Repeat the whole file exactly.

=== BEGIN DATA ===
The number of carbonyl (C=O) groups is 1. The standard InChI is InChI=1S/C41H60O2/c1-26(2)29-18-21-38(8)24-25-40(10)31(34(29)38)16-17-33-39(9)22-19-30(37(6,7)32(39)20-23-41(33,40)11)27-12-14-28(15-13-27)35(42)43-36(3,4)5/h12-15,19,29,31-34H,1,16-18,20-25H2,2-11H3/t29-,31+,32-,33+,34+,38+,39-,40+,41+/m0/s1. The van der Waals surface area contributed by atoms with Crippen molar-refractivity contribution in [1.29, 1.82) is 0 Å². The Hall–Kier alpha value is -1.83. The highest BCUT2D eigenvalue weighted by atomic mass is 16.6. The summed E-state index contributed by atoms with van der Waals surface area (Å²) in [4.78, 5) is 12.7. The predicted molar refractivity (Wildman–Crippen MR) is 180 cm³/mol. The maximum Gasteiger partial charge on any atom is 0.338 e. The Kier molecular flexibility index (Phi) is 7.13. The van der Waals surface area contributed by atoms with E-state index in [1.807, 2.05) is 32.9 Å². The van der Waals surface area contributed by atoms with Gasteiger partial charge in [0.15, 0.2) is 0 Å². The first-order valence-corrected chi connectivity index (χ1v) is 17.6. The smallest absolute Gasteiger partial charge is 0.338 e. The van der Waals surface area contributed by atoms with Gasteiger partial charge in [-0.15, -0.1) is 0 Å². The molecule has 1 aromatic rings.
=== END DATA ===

The number of carbonyl (C=O) groups is 1. The standard InChI is InChI=1S/C41H60O2/c1-26(2)29-18-21-38(8)24-25-40(10)31(34(29)38)16-17-33-39(9)22-19-30(37(6,7)32(39)20-23-41(33,40)11)27-12-14-28(15-13-27)35(42)43-36(3,4)5/h12-15,19,29,31-34H,1,16-18,20-25H2,2-11H3/t29-,31+,32-,33+,34+,38+,39-,40+,41+/m0/s1. The van der Waals surface area contributed by atoms with Crippen molar-refractivity contribution in [1.29, 1.82) is 0 Å². The Hall–Kier alpha value is -1.83. The highest BCUT2D eigenvalue weighted by atomic mass is 16.6. The summed E-state index contributed by atoms with van der Waals surface area (Å²) in [4.78, 5) is 12.7. The predicted molar refractivity (Wildman–Crippen MR) is 180 cm³/mol. The maximum Gasteiger partial charge on any atom is 0.338 e. The Kier molecular flexibility index (Phi) is 7.13. The van der Waals surface area contributed by atoms with E-state index in [1.807, 2.05) is 32.9 Å². The van der Waals surface area contributed by atoms with Gasteiger partial charge in [0.15, 0.2) is 0 Å². The first-order valence-corrected chi connectivity index (χ1v) is 17.6. The smallest absolute Gasteiger partial charge is 0.338 e. The van der Waals surface area contributed by atoms with Gasteiger partial charge in [-0.15, -0.1) is 0 Å². The molecule has 1 aromatic rings.